"The Zomo looks both frightening and ridiculous," observed Fedorowicz's wife, Hanna, a portrait artist. "I would say this is the situation of Poles in general -- frightening and also ridiculous."
In another of his better-known works -- a kind of tribute to Poland's numerous scribblers of opposition graffiti -- Fedorowicz shows a man holding a paint brush looking alarmed when discovered just after having scrawled the letters "S-O-L" on a fence. Around the corner of the fence is the word the man apparently was intending to complete -- not "Solidarity," as one invariably assumes, but "Solarium." The eye makes the connection after a moment's pause, breaking the tension of the picture and turning the joke on the government.
Fedorowicz frequently employs in his sketches the symbols and gestures of the political opposition. A self-portrait has his chin resting in his palm with two fingers spread across his cheek in a subtle V-for-victory salute commonly flashed by Solidarity union supporters. Above the portrait is the word "patience."
He also does caricatures of government figures and makes mocking references to official propaganda. One of his most popular works -- which pokes fun at the government's attempt to turn Solidarity leader Lech Walesa into a forgotten face -- is a portrait of the famous unionist bearing the caption: "Portrait of an unknown man with a mustache, second half of the 20th century."
His drawings of Walesa and his sharper stabs at the authorities were banned last year shortly after Walesa won the Nobel Peace Prize. But censors have approved for sale about 40 other Fedorowicz sketches. These include caricatures of his artist friends and some government officials of secondary rank. For instance, his likenesses of government spokesman Jerzy Urban and Minister for Prices Zdzislaw Krasinski are allowed, but those of Deputy Prime Minister Mieczyslaw Rakowski and Polish leader Gen. Wojciech Jaruzelski are on the prohibited list. Still, even the proscribed pictures circulate widely through underground channels.
That any of Fedorowicz's works can be sold above ground suggests an attempt by the government to show that step-by-step liberalization is taking place in Poland and the policy of so-called normalization has progressed to the point where limited satire and ridicule can be countenanced by the authorities, even from an archcritic.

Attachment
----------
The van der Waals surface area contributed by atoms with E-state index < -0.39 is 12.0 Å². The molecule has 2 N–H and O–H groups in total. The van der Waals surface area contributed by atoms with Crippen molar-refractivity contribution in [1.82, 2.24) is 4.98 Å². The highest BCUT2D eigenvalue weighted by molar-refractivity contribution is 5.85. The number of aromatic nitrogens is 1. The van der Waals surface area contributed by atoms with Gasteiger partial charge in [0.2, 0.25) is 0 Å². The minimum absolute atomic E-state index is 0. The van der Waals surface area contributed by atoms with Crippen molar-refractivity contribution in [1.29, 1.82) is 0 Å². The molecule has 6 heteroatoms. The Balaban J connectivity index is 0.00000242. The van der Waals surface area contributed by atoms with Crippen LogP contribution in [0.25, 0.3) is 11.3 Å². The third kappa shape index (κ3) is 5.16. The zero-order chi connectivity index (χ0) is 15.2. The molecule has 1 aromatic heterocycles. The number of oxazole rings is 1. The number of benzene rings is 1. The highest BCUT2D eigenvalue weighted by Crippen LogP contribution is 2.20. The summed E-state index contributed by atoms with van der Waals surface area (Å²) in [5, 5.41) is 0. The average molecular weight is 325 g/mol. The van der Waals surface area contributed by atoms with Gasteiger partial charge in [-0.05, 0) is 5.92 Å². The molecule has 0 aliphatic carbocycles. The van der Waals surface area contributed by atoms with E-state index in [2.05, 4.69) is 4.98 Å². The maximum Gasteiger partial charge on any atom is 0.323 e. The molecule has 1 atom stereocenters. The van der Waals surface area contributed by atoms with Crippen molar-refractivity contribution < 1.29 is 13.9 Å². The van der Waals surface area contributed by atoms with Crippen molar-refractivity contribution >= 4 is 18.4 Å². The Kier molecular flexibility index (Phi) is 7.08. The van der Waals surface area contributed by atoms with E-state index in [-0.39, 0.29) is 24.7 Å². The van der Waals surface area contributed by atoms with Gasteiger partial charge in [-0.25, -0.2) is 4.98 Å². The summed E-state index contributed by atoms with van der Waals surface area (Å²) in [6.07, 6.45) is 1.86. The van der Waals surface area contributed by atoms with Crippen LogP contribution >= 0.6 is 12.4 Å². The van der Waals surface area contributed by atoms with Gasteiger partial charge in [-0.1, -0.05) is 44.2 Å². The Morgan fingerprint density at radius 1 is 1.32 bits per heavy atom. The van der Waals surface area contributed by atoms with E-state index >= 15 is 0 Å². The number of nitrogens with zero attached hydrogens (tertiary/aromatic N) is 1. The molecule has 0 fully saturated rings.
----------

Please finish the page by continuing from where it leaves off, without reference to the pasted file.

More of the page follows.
Nudged by friends, Fedorowicz agreed last year to begin displaying his drawings at public exhibitions around the country. He has prepared two sets for tour -- one for official shows, the other for presentation underground.
To reach as large an audience as possible, Fedorowicz prices his works inexpensively, from 100 zlotys (about 80 cents) to 600 zlotys for drawings with color. "The average cost is less than half a liter of vodka," he said. "I want an ordinary man to be able to afford these works."
He sells through state-run galleries in order, he said tongue in cheek, not to get any private shopowners in trouble by collaborating with him. He acknowledged that his reliance on state galleries may appear inconsistent with his rejection of state broadcast services, but he said some contact with the government is necessary to earn a living.
Since disappearing from the radio, Fedorowicz said some of his fans have worried about whether he is making ends meet. But he said that he "earns as much as I want to earn" from his art, though not so much, he added, to tempt him to invest in things the authorities might confiscate or destroy to be vindictive.
How long does Fedorowicz expect to go on drawing? "That depends on the situation," he answered. "I have only one plan: to be honest. The rest is unknown. In this place, it is impossible to have any plans."